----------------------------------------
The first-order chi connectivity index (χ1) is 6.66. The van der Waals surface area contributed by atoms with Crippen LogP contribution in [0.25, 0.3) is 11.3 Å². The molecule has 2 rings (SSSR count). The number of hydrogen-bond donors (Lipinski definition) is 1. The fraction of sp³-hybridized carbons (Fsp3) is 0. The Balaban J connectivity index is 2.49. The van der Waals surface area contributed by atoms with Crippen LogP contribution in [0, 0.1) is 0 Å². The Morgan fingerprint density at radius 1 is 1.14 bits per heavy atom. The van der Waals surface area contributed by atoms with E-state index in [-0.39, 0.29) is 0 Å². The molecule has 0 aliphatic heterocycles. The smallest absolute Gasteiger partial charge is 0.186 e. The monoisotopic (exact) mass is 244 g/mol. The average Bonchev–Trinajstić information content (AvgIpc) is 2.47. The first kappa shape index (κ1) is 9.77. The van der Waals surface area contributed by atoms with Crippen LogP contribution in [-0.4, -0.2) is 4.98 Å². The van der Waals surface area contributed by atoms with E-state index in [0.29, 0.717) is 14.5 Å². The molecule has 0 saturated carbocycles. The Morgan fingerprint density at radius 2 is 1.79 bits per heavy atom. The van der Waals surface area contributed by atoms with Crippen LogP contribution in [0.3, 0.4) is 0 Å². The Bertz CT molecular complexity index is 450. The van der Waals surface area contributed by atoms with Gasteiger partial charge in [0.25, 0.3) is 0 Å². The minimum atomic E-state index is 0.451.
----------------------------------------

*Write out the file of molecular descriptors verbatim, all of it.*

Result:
The first-order chi connectivity index (χ1) is 6.66. The van der Waals surface area contributed by atoms with Crippen LogP contribution in [0.25, 0.3) is 11.3 Å². The molecule has 2 rings (SSSR count). The number of hydrogen-bond donors (Lipinski definition) is 1. The fraction of sp³-hybridized carbons (Fsp3) is 0. The Balaban J connectivity index is 2.49. The van der Waals surface area contributed by atoms with Crippen LogP contribution in [0, 0.1) is 0 Å². The Morgan fingerprint density at radius 1 is 1.14 bits per heavy atom. The van der Waals surface area contributed by atoms with E-state index in [-0.39, 0.29) is 0 Å². The molecule has 0 aliphatic heterocycles. The smallest absolute Gasteiger partial charge is 0.186 e. The monoisotopic (exact) mass is 244 g/mol. The average Bonchev–Trinajstić information content (AvgIpc) is 2.47. The first kappa shape index (κ1) is 9.77. The van der Waals surface area contributed by atoms with Crippen LogP contribution in [-0.4, -0.2) is 4.98 Å². The van der Waals surface area contributed by atoms with E-state index in [0.29, 0.717) is 14.5 Å². The molecule has 0 saturated carbocycles. The Morgan fingerprint density at radius 2 is 1.79 bits per heavy atom. The van der Waals surface area contributed by atoms with Crippen LogP contribution in [0.3, 0.4) is 0 Å². The Bertz CT molecular complexity index is 450. The van der Waals surface area contributed by atoms with Gasteiger partial charge in [0.25, 0.3) is 0 Å². The minimum atomic E-state index is 0.451.